For their 2017-18 Art Truck program, the Utah Museum of Contemporary Art invited me to create an installation and co-designed art curriculum that would travel around to underserved schools in Salt Lake City. The Museum describes this innovative nomadic art school as such:
The only traveling educational art exhibit of its kind in Utah, the UMOCA Art Truck brings exciting and accessible contemporary art, created by leading local and national artists, directly to schools and community venues across the state. Each on-site visit by the Art Truck includes the expertise of a trained museum art educator who leads students through a meaningful exploration of the current exhibition. Teachers are provided with structured lesson plans to supplement their tour and incorporate the Art Truck more deeply into their curriculum.
My vision for this year's Art Truck called upon the Festooning teaching concepts I've used in past works including Festooning the Inflatable Beehive (collaboration with Colette Aliman). The root of the word FESToon comes from *feast or *festival, and refers to an abundance of material that is so plenty, it falls off the table and drapes indulgently and ornately. The festoon was used in many historic art and architectural motifs, but is now an interdisciplinary term referring to any system that reflects this undulating structure. The way that scalloped chunks of comb drape inside beehives mirrors the ways bees string their bodies together between the frames of comb to build cells, a practice called festooning in the beekeeping world. Beyond beekeeping, festooning refers to the manner in which teeth attach to gums, strings of islands sit in the ocean, electrical wiring hangs, and party flags adorn a room.
I use this playful, abstract form to talk about community: when individual parts link to form an energized system, like the communal nature of the beehive. This particular installation benefits from the environment of the box truck which is much like a modern, filing cabinet-esque, Langstroth beehive- a simple dark box in which bees build channels of draping honeycomb. Inside the Art Truck, sculptures are hand plaited cotton roping that hang like scalloped festooning or natural honeycomb. The walls outline the way bees see and how this helps them find flowers to pollinate and forage. At the height of a student's tour through the box truck bee hive, the lights are shut off to reveal black lights and sensitive painted imagery, previously unseen at the end of the visible spectrum illustration. This is because bees see higher wavelengths just beyond what humans can see. This ultraviolet vision reveals hidden designs and landing patterns on flowers, one of many senses that the highly evolved honeybee uses to perform their work efficiently. Students are encouraged to think about the special ways that we each see the world and how, as artists, we might represent our special visions. Students can pull from a variety of floral patterned fabrics attached to Langstroth hive top bars and draw from observation. They may also draw other Festoon structures or designs on all of the Chalkboard painted walls.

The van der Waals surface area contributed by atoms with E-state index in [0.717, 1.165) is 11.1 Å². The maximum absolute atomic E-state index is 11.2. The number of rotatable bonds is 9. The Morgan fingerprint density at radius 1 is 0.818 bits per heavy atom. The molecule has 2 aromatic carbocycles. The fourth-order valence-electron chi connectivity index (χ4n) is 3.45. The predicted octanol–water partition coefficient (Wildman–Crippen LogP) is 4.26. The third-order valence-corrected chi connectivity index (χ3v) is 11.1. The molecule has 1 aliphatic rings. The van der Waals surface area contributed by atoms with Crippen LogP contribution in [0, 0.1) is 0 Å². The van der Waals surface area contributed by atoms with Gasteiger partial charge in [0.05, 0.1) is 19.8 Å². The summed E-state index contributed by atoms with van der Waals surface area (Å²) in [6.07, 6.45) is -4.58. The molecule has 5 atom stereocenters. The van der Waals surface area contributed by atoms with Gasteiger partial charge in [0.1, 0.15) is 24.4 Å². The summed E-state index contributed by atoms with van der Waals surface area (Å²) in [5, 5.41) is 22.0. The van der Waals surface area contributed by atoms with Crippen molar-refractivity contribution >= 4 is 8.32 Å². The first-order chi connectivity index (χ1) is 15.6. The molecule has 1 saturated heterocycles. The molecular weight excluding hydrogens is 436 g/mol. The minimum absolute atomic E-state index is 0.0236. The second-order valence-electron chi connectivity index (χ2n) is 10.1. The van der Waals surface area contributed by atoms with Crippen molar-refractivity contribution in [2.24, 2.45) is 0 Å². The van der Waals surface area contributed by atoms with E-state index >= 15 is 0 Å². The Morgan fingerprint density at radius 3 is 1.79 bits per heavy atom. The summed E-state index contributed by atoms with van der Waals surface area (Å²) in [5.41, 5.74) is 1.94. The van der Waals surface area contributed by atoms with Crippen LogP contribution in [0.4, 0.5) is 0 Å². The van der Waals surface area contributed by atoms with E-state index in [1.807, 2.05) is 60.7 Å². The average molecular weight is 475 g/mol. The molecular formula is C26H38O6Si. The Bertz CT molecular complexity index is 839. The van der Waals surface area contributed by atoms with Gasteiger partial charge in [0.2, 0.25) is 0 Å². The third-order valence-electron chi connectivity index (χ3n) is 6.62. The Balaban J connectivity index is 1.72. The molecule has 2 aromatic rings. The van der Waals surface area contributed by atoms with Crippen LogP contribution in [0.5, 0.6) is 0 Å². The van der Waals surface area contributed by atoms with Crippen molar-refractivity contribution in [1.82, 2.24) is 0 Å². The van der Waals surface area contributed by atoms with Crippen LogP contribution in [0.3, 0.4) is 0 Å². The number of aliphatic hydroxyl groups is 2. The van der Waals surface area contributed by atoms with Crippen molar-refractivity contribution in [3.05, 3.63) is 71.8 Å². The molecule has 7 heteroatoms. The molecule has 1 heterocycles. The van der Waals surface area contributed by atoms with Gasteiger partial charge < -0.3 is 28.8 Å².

Participants take away a greater understanding of our communal power, a motivation to engage responsibly with other species, and the ability to make cultural and conceptual connections between seemingly separate fields of study. Teachers can and do develop further lesson plans in their classrooms, whether they teach science, math, social studies or spelling!
The Art Truck sees hundreds of students per day. UMoCA Education director Elly Baldwin wrote to me only a month after installation saying:
The Art Truck has seen over 1400 people in the last month… busy, busy! I don’t think we’ve ever had quite this level of excitement about an installation before. Teachers have been very inspired by the theme, doing offshoot activities in their classrooms.